Friday, July 19, 2013

1307.4811 (Yasuhiro Hasegawa et al.)

Do Giant Planets Survive Type II Migration?    [PDF]

Yasuhiro Hasegawa, Shigeru Ida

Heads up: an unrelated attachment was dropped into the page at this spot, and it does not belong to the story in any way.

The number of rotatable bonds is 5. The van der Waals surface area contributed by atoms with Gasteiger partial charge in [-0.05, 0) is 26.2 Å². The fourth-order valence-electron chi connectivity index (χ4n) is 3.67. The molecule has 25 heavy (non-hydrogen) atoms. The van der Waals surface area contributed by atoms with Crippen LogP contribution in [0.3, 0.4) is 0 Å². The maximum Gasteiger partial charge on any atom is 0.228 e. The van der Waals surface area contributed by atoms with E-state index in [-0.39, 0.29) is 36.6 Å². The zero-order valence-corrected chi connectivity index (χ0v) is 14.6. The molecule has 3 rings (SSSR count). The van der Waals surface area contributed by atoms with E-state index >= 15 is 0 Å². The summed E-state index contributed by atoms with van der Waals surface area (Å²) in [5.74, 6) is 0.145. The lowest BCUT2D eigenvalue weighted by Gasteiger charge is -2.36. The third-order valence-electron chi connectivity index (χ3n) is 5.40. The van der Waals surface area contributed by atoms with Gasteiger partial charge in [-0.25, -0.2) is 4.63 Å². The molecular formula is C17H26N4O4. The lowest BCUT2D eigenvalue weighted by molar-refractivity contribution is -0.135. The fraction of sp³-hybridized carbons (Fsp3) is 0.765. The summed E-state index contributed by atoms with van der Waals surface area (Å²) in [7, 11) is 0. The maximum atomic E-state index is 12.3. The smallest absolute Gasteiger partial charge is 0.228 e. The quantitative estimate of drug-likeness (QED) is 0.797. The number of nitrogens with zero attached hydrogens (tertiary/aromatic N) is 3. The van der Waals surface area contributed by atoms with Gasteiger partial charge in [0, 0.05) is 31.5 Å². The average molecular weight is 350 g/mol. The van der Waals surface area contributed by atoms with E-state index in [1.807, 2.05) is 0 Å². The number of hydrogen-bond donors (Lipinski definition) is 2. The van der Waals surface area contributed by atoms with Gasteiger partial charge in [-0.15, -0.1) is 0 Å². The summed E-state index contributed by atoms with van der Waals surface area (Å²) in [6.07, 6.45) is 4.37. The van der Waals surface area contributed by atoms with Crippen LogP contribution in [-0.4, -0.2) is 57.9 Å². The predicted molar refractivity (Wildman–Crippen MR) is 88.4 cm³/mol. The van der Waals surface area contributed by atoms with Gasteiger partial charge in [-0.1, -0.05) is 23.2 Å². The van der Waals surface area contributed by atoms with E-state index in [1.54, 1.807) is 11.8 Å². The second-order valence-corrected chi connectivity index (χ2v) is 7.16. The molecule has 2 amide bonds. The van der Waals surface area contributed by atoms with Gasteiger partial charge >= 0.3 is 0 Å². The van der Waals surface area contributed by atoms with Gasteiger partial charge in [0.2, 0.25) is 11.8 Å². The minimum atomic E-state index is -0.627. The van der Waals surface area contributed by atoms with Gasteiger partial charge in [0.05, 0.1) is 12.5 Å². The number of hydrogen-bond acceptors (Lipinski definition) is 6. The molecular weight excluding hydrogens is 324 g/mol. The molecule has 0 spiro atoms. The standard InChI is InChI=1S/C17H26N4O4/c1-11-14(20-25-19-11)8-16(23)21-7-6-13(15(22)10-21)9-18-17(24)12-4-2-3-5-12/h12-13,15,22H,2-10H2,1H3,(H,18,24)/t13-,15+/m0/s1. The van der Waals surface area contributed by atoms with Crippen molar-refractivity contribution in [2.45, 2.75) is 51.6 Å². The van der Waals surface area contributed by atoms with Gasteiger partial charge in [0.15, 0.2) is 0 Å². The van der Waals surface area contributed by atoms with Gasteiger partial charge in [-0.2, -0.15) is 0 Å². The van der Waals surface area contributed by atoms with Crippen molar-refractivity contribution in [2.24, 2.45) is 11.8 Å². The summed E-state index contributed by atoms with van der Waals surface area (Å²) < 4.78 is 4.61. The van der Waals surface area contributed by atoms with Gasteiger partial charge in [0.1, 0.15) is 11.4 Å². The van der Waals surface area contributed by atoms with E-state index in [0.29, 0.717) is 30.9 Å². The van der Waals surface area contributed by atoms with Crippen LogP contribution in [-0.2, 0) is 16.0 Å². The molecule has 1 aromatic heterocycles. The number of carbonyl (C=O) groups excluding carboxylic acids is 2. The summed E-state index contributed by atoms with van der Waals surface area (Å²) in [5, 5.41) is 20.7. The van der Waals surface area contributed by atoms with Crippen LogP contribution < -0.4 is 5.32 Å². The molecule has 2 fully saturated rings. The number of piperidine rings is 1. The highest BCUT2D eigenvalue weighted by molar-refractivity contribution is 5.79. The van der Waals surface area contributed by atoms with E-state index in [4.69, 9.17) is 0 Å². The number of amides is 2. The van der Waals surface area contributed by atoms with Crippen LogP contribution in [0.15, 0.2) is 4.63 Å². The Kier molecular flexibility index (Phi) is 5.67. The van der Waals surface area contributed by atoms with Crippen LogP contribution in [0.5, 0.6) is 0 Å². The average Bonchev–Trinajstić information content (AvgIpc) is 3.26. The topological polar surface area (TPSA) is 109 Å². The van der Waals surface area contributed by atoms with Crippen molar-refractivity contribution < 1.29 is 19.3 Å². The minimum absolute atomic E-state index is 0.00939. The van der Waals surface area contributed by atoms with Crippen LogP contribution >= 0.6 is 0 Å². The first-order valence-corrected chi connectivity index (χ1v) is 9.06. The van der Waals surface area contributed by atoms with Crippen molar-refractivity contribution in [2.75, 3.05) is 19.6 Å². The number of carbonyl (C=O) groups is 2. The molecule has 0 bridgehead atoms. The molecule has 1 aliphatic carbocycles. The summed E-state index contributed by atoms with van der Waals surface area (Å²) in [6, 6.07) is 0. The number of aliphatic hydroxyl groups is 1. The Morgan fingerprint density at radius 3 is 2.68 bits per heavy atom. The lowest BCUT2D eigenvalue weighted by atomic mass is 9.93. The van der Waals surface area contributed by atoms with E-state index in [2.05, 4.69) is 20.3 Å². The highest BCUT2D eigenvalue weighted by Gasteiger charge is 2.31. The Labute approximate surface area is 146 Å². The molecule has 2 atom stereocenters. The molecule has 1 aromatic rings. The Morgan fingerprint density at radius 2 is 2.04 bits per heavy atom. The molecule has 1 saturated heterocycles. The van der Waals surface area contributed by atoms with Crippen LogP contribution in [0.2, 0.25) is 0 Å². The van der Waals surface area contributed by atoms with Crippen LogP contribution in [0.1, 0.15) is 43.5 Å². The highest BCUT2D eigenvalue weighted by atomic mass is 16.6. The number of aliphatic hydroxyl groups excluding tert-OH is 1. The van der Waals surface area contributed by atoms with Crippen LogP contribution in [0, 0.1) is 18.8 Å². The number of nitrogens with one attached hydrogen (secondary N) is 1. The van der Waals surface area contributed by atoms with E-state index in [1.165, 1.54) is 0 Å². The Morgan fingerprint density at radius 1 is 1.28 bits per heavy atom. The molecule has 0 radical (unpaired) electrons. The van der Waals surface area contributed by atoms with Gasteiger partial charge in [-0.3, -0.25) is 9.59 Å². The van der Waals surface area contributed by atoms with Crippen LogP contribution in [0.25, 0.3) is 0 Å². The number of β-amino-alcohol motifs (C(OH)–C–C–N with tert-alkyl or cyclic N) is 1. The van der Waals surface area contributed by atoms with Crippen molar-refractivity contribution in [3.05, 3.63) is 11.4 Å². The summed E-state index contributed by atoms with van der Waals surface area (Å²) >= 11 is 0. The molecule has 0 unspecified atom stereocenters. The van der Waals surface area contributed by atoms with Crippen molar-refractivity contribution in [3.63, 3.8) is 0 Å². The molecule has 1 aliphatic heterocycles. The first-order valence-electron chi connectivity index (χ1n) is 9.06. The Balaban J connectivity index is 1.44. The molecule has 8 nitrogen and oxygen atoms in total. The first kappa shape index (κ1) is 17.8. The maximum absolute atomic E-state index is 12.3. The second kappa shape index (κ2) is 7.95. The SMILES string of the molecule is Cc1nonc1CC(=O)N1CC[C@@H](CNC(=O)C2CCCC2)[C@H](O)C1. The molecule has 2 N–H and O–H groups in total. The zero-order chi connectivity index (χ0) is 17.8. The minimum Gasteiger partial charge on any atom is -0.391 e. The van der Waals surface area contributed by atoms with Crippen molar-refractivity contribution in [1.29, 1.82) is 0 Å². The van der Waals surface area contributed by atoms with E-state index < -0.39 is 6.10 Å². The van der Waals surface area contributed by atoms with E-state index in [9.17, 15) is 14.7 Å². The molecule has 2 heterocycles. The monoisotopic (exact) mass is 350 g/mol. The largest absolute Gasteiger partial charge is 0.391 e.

Planetary migration is one of the most serious problems to systematically understand the observations of exoplanets. We clarify that the theoretically predicted type II migration is too fast, as well as type I migration, by developing detailed analytical arguments in which the timescale of type II migration is compared with the disk lifetime. In the disk-dominated regime, the type II migration timescale is characterized by a {\it local} viscous diffusion timescale, while the disk lifetime characterized by a {\it global} diffusion timescale that is much longer than the local one. Even in the planet-dominated regime where the inertia of the planet mass reduces the migration speed, the timescale is still shorter than the disk lifetime except in the final disk evolution stage where the total disk mass decays below the planet mass. This suggests that most giant planets plunge into the central stars within the disk lifetime, and it contradicts the exoplanet observations that gas giants are piled up at $r \ga 1$AU. We examine additional processes that may arise in protoplanetary disks: dead zones, photoevaporation of gas, and gas flow across a gap formed by a type II migrator. Although they make the type II migration timescale closer to the disk lifetime, we show that none of them can act as an effective barrier for rapid type II migration with the current knowledge of these processes. We point out that gas flow across a gap and the fraction of the flow accreted onto the planets are uncertain and they may have a potential to solve the problem. Much more detailed investigation for each process may be needed to explain the observed distribution of gas giants in extrasolar planetary systems.
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